Those of us who have been Christians for much of our lives, who know Scripture – particularly the Gospels – well. We have the enormous benefit of hindsight. We know the Old Testament prophecies and how Jesus came to fulfil them. We know the accounts of the ways in which Jesus demonstrated who he was – the miracles; the casting out of demons; the healings; his teaching – but even with all that knowledge, we are lacking a full revelation of Christ in our lives.

Full revelation only takes place when we encounter Christ ourselves.

That might begin with receiving an account of Christ’s revelation from someone else. Just as John shared his revelation with his disciples, so there have been people on our spiritual journeys who have shared their own encounters with Jesus with others.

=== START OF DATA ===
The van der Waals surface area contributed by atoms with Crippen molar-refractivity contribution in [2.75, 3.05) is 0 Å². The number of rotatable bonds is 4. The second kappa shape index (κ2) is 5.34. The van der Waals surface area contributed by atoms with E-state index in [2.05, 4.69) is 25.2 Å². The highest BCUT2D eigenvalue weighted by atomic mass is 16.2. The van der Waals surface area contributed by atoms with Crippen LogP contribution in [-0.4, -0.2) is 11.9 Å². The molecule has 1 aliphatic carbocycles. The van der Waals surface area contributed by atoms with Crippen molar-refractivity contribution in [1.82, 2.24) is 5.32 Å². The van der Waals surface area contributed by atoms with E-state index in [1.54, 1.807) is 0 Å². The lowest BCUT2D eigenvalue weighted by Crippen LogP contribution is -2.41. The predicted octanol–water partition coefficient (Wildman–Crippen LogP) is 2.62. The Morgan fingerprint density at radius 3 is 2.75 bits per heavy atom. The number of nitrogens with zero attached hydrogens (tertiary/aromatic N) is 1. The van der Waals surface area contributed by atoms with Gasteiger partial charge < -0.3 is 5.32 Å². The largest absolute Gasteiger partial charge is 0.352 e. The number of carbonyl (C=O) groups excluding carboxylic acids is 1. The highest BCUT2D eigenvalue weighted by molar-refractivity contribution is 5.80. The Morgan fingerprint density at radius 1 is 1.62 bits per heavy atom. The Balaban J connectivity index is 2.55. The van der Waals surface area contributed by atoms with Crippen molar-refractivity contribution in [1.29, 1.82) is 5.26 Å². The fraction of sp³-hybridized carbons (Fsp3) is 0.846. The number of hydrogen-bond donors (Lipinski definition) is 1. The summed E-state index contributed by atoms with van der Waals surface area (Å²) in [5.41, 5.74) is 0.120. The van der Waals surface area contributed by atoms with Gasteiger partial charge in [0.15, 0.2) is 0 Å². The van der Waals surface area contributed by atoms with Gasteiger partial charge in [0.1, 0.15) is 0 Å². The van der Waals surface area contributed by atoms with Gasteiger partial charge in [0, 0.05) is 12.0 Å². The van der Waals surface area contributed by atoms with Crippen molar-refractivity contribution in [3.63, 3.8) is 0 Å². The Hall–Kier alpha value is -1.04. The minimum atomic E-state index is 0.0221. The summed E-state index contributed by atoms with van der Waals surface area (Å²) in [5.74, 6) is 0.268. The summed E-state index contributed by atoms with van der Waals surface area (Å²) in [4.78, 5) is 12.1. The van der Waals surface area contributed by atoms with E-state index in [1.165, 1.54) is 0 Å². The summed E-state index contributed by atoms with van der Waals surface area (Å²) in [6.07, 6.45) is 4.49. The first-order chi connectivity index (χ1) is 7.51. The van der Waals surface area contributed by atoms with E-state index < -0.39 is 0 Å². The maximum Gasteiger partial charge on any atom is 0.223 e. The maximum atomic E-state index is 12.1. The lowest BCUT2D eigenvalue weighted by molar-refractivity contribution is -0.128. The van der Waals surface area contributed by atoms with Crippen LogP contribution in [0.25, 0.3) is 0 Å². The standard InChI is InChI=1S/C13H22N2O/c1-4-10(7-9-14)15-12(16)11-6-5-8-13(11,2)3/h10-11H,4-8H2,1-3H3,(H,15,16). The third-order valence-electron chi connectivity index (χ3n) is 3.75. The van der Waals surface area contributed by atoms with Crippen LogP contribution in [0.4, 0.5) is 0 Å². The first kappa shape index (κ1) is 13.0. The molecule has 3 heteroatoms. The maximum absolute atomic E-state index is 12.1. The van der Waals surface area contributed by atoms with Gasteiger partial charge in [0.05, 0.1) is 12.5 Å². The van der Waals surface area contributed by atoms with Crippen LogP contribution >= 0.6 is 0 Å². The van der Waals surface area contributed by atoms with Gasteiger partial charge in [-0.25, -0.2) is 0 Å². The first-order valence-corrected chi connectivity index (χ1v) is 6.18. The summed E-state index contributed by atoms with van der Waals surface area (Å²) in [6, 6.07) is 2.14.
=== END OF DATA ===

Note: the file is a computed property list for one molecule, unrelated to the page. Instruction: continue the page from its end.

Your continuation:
CS Lewis

CS Lewis is just one example of this. Although he grew up in what he later described as a ‘bland’ Christian childhood, by the time he was a student, he was an idealist atheist.

In his autobiographical book “Surprised by Joy”, Lewis describes a number of ‘dangerous encounters’ he had with Christians at a time when he was determined to protect his atheism. Two of the people involved in these encounters were the writers GK Chesterton and JR Tolkein – but it’s the latter who Lewis would cite as ‘delivering the fatal blow’.

A conversation with Tolkein that went on until 3am was what resulted in Lewis’ ‘capitulation’ to a relationship with Christ. He wrote in his autobiography:

“You must picture me alone in that room at Magdalen [Maudlyn], night after night, feeling, whenever my mind lifted even for a second from my work, the steady, unrelenting approach of Him whom I so earnestly desired not to meet. That which I greatly feared had at last come upon me. In the Trinity Term of 1929 I gave in, and admitted that God was God, and knelt and prayed: perhaps, that night, the most dejected and reluctant convert in all England”